Is this what all the DUP sound and fury has amounted to?

Posted By: January 20, 2024



Distributed to Congress by Irish National Caucus

“The Irish News of Belfast says it all …the DUP has made things look bleak in Northern Ireland if the DUP will not go back into Stormont … And everyone knows why—the DUP does not want to serve under a Catholic First Minister, especially a female one!”—Fr. Sean McManus.

Is this what all the DUP sound and fury has amounted to?

Irish News Editorial. Belfast. Saturday, January 20, 2024.

AS THE life continues to be steadily squeezed out of Stormont by the dead hand of the DUP boycott, it has been left to frustrated and angry public sector workers to inject some much-needed energy and focus into our politics.

Their united front contrasts with a fractured DUP frozen by indecision about a return to power-sharing. The internal dynamics of the DUP may be very important to the DUP, but the rest of us are entirely fed up by a self-centered saga that has piled pressure on our public services.

Fleeing Stormont in February 2022 amid a flurry of ultimatums to the British government and EU over the NI Protocol always looked like a triumph of unionist entitlement over political realities.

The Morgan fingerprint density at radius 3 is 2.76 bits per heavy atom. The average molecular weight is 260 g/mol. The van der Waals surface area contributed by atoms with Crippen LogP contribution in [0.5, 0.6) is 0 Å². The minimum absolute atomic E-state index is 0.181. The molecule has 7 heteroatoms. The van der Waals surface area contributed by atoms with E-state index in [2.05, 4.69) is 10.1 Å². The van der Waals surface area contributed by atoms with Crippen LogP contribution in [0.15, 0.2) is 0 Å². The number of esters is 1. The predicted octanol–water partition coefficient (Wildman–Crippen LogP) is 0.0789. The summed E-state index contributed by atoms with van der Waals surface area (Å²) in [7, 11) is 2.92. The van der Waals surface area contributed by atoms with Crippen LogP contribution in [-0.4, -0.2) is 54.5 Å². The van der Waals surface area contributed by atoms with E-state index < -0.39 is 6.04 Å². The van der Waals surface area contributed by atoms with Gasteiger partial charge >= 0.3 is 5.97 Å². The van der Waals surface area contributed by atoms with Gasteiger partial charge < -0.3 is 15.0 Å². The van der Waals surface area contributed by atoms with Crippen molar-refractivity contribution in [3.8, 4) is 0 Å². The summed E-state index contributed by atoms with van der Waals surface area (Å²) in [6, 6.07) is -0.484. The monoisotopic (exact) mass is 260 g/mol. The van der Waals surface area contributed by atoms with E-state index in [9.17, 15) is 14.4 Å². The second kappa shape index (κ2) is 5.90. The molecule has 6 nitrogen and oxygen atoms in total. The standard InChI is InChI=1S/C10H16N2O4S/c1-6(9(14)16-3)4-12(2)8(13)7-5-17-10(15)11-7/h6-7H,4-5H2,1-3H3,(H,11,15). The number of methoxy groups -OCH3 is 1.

And so it has proved. For all the bluster, it appears that almost two years of intransigence has achieved little more than some cosmetic tinkering to the Windsor Framework. Is this what all the sound and fury has amounted to?

The DUP has become so lost in its own labyrinth of red lines, five-point plans, and seven arbitrary tests that it gives the impression of no longer remembering where it started, let alone where it wants to go.

Yet Stormont has always been the DUP’s only logical destination – not least because it is increasingly isolated at Westminster, where its MPs’ contribution to improving our lives this week included supporting fringe figure Andrew Bridgen as he peddled unscientific views about Covid vaccinations.

Meanwhile, thousands of their constituents were striking for fair wages. Chris Heaton-Harris, the secretary of state, has thus far been the lightning rod for workers’ anger. But it is not difficult to imagine how discontent could become more firmly focused on the DUP if it continues to block devolution.

The DUP’s waffle about the protocol is in stark contrast to the clarity and simplicity of the workers’ message: they want better pay, and they want it now.

Wednesday’s recall of the assembly demonstrated both the haplessness and hopelessness of the DUP’s approach. That meeting fizzled out in a cloud of pessimism and a worrying but growing sense that it may not return.

Perhaps that air of gloomy finality has helped Sir Jeffrey Donaldson find the nerve to face down unionism’s coalition of cranks and start a process that could see an executive formed within days. But if he can’t do that, then the future looks bleak.